Watch (Literally Watch) a Surveillance Solution Stop Crime

A crime-crushing wireless surveillance solution helped revitalize a city park.

In 2006, the chief of police in Redlands, Calif., traveled to Israel, where he was impressed by the sophistication of surveillance equipment deployed by Israeli law enforcement.

Upon returning to Redlands, Jim Bueermann, the now retired chief, spearheaded an initiative to outfit his city with wireless surveillance cameras. To do so, he found a partner in Leverage Information Systems, a Woodinville, Wash.-based integrator. The project started with four wireless cameras and it has grown to 130 cameras as of September. As of press time, the city was slated to add another 10 to 15 before the installation of surveillance cameras was considered complete.

At the ASIS International 59th Annual Seminar and Exhibits the Redlands Police Department and Leverage Information Systems agreed the project has been a “smashing success”-not only reducing crime in the city significantly but also improving the quality of life for city residents.

At the invitation of the Security Industry Association (SIA), Ray Leblond, IP surveillance practice manager at Leverage Information Systems, and retired Lt. Russ Dalzell of the Redlands Police Department discussed how Leverage Information Systems and the city of Redlands partnered to make the community a safer place. With wireless cameras mounted throughout the city, the police department was able to provide 24/7 surveillance in previously hard-to-monitor public areas and crack down on nuisance crimes.

The speakers pointed to an increase in law enforcement efficiency, particularly in the open and wooded Prospect Park in Redlands, which to the city is much like New York’s Central Park. Before the widespread adoption of surveillance cameras, the city experienced 354 total law enforcement incidents in the park in May 2009 through April 2010. Of those, 172 required an officer response; 182, intervention by a citizen or ranger; and none of them were observed by a camera operator (as there were not yet cameras).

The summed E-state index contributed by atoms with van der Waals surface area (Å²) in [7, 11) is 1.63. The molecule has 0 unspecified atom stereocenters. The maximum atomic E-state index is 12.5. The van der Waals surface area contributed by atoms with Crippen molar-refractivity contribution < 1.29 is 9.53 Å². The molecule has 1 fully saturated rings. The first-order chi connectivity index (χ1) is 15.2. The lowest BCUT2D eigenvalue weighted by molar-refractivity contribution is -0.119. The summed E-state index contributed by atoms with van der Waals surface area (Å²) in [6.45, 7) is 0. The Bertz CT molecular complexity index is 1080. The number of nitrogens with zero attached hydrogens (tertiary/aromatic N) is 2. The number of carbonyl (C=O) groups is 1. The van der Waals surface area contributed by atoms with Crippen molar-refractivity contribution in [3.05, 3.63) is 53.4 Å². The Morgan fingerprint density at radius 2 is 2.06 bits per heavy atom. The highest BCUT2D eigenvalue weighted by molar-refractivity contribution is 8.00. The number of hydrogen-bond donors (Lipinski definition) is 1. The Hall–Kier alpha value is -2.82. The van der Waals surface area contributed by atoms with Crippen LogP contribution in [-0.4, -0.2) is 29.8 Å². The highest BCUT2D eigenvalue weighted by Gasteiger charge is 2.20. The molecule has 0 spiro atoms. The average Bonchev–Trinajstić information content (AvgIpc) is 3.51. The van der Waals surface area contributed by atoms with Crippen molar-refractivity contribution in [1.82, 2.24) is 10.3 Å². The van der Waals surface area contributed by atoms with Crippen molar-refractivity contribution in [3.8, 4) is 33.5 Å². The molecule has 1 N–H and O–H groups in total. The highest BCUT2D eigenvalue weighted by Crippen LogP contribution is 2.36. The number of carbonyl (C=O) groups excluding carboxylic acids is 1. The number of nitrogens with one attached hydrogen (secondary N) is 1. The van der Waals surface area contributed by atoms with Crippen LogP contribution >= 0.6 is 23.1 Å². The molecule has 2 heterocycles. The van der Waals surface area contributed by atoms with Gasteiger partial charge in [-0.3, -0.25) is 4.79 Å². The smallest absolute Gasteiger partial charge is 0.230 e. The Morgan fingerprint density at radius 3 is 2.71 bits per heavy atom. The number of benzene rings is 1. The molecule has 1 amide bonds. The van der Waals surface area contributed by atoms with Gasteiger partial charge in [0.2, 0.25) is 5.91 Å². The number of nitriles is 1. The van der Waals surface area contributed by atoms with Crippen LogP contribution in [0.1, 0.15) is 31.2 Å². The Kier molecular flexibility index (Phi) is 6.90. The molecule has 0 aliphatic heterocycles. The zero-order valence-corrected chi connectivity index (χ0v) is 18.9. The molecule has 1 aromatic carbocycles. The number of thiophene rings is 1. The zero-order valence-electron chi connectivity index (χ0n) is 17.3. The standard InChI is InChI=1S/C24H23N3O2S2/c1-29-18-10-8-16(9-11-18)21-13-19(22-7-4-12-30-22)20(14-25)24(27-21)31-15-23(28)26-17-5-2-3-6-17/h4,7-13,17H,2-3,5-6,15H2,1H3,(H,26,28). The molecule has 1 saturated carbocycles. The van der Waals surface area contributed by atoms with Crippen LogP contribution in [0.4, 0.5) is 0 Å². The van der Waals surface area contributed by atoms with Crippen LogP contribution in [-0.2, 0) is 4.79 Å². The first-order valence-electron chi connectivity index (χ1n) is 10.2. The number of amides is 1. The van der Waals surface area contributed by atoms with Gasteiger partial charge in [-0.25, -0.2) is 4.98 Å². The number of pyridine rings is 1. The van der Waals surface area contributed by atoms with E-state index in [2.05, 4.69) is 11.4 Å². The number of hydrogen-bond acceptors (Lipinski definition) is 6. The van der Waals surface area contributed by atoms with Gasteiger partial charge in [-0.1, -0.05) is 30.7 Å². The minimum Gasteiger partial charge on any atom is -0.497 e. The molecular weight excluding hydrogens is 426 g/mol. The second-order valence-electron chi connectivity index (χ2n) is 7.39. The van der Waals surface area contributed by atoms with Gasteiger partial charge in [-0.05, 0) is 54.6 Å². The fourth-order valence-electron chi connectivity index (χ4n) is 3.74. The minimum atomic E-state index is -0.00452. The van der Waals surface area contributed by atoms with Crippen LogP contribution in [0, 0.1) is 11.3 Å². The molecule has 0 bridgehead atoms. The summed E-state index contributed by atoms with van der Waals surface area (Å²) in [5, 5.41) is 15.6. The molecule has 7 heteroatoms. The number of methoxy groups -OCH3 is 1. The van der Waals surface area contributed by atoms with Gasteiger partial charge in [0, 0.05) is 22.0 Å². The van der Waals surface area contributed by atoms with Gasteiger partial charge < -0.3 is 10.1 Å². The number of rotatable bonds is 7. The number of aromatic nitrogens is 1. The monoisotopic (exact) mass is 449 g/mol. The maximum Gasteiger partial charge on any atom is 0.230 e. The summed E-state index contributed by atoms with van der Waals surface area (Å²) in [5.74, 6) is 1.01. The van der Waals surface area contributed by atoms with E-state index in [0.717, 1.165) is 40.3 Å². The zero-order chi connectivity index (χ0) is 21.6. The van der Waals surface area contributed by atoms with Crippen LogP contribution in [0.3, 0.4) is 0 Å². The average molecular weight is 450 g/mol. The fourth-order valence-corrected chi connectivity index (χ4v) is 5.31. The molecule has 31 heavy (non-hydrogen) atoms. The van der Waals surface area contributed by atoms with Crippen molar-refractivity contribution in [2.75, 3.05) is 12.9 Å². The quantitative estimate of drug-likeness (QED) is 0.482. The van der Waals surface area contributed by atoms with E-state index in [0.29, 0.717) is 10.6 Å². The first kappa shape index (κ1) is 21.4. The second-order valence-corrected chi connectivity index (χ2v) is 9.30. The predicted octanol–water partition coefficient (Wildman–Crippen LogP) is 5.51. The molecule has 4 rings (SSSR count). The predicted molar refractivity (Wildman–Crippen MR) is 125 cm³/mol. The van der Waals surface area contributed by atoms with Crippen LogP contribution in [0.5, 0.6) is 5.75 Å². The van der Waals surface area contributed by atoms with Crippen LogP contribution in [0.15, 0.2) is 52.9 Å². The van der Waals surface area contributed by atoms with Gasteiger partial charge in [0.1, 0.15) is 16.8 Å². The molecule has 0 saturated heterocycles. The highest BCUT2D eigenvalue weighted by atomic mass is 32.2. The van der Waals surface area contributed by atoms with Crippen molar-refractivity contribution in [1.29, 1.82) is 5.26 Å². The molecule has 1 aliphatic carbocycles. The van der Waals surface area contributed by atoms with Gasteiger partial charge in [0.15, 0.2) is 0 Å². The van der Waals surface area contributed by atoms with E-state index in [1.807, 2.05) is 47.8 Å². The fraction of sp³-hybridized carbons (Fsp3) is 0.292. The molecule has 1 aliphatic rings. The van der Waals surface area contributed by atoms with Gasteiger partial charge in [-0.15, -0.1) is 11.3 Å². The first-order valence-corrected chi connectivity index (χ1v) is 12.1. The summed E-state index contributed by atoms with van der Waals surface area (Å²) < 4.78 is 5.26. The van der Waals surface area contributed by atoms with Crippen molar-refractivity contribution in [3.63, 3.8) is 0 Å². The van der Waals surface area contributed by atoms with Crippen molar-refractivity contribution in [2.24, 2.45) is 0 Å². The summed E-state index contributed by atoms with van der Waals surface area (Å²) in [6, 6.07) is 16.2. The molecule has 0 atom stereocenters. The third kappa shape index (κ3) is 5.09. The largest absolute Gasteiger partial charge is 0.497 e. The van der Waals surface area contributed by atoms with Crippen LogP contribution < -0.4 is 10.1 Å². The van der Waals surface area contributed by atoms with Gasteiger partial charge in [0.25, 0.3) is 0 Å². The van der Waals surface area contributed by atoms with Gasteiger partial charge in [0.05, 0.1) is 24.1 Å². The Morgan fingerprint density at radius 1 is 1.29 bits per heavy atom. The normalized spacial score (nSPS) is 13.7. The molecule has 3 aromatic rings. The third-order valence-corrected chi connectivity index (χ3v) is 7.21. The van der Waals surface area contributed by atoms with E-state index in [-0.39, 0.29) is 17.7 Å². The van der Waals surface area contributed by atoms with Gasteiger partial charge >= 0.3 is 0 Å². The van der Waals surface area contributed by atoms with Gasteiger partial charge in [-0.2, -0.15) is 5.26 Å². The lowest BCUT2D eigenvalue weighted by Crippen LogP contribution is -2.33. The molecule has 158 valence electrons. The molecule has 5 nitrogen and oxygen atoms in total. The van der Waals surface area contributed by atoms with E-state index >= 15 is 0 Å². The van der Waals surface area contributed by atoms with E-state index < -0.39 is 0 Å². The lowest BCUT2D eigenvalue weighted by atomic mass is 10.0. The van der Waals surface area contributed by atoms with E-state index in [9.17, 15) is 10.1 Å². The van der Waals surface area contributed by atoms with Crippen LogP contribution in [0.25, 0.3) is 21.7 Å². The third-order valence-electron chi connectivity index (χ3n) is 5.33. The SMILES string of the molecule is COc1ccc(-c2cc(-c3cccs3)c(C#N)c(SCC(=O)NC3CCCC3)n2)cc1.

Prospect Park became a different place with 24/7 surveillance of the public space, according to statistics from May 2010 through April 2011. Law enforcement recorded 573 total incidents. But of those, 99 required an officer response; 115, intervention by a citizen or ranger; and 419 were resolved with assistance of a camera operator. 85 percent of incidents during this period were resolved remotely.

Observing Effect of Surveillance

Although the number of incidents recorded increased during the initial period of surveillance, Leblond and Dalzell pointed to the enhanced ability to detect incidents thanks to use of the cameras. They also noted far fewer incidents required law enforcement officers be present to resolve them.

Leblond and Dalzell shared short segments of actual video provided by the city of Redlands to participants at a SIA Education session. In one video, a group of young men gathered at night under a light in Prospect Park, unaware a surveillance camera was trained directly on them. A camera operator addressed the gathering through a one-way speaker system in the camera network. Clearly surprised, the young men bolted like frightened rabbits in completely different directions.

Leblond emphasized a number of benefits from successful city-wide surveillance, including increasing law enforcement efficiency, fighting criminal activity, improving quality of life, enhancing the school safety environment, initiating citizen involvement, seeking business community input and improving inter-agency workflow.

In addition, the Redlands Police Department and Leverage Information Systems were able to install the city-wide surveillance system entirely through the use of private funding and grant awards. They used no money from the city’s general fund for the project, thus providing an added benefit to taxpayers.

Today, surveillance has virtually eliminated crime in the city parks, Leblond and Dalzell said. A smashing success, indeed!

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